From the master chronicler of psychological extremes, an unforgettable portrait of the “Shakespeare of science fiction” whose work has influenced millions
For his many devoted readers, Philip K. Dick is not only one of the “most valiant psychological explorers of the 20th century” (The New York Times) but a source of divine revelation. Dick, whose work inspired such films as Blade Runner, Total Recall, and Minority Report, dedicated his life to solving one ultimately unanswerable question: What is real?
In the riveting style that won accolades for The Adversary, Emmanuel Carrère follows Dick’s strange odyssey from his traumatic beginnings in 1928, when his twin sister died in infancy, to his lonely end in 1982, beset by mystical visions of swirling pink lights, three-eyed invaders, and messages from the Roman Empire. Drawing on interviews as well as unpublished sources, Carrère traces Dick’s multiple marriages, paranoid fantasies, and vertiginous encounters with the drug culture of sixties California. He vividly conjures the spirit of this restless observer of American postwar malaise whose more than fifty novels subverted the materials of science fiction—parallel universes, intricate time loops, collective delusions—to create classic works of contemporary anxiety.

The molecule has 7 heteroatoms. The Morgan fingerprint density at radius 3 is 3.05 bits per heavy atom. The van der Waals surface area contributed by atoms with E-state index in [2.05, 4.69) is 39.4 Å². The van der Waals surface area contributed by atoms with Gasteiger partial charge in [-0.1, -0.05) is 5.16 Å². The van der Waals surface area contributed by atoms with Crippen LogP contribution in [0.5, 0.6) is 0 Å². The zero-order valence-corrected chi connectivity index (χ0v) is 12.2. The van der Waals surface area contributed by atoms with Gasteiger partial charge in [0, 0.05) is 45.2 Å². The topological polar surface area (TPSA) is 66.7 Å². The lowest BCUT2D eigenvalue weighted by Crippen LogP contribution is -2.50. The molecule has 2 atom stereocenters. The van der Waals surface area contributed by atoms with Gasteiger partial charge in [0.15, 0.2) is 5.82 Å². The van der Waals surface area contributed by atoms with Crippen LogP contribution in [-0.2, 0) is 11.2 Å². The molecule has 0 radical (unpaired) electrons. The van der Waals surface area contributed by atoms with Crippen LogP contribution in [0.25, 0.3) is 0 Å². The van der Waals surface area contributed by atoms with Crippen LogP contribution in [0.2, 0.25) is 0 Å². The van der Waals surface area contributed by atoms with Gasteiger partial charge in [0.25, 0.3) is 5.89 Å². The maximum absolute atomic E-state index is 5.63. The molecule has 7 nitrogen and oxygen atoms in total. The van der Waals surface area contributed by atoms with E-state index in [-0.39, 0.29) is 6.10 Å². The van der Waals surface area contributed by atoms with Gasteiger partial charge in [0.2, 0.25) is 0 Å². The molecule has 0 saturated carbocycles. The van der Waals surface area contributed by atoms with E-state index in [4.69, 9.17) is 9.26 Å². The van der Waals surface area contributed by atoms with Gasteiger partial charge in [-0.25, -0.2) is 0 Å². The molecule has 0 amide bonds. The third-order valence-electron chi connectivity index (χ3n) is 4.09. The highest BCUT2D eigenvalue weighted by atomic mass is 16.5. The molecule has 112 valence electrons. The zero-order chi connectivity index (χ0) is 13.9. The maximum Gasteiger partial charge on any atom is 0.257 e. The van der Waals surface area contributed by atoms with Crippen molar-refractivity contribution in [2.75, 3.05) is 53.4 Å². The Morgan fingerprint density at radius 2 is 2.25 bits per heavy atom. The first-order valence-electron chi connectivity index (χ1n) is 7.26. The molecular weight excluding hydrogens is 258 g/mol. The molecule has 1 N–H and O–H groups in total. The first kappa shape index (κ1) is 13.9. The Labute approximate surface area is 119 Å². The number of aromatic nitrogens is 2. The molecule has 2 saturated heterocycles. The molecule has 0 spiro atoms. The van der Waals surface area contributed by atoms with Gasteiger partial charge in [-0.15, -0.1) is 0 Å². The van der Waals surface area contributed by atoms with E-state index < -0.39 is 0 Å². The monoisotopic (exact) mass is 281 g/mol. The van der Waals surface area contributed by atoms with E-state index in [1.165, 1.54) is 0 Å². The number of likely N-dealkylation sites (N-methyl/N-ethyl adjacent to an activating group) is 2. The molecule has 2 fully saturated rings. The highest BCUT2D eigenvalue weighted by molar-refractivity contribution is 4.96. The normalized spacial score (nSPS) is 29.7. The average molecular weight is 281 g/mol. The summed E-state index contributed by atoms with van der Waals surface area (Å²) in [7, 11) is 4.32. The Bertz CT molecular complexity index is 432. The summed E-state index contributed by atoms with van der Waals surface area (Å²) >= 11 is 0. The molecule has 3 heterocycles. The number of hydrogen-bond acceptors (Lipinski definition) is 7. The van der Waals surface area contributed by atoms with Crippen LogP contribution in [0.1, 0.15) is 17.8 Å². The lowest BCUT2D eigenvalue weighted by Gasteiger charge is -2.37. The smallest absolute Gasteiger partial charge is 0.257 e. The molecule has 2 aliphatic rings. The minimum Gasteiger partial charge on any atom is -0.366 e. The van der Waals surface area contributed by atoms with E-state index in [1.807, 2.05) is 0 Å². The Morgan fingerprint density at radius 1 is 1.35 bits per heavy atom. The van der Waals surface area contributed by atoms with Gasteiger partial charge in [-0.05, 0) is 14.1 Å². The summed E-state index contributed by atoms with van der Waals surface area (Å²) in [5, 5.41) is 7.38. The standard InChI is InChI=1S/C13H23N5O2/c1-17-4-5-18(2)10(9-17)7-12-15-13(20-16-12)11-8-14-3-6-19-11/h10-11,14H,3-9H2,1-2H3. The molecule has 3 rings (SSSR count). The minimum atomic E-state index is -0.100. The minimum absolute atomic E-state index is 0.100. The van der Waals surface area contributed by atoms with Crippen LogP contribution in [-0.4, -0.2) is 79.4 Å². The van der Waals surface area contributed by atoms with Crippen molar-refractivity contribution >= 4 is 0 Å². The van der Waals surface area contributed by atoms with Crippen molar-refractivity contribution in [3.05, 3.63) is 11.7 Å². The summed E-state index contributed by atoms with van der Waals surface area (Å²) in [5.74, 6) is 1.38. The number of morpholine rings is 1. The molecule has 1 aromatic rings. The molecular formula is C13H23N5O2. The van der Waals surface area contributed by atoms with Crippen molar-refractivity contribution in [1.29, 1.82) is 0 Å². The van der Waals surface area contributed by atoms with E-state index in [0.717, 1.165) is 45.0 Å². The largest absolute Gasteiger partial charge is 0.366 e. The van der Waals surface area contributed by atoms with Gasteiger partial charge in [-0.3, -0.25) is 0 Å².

As disturbing and engrossing as a book by its subject, Carrère’s unconventional work interweaves life and art to reveal the maddening genius whose writing foresaw—from cloning to reality TV—a world that looks ever more like one of his inventions.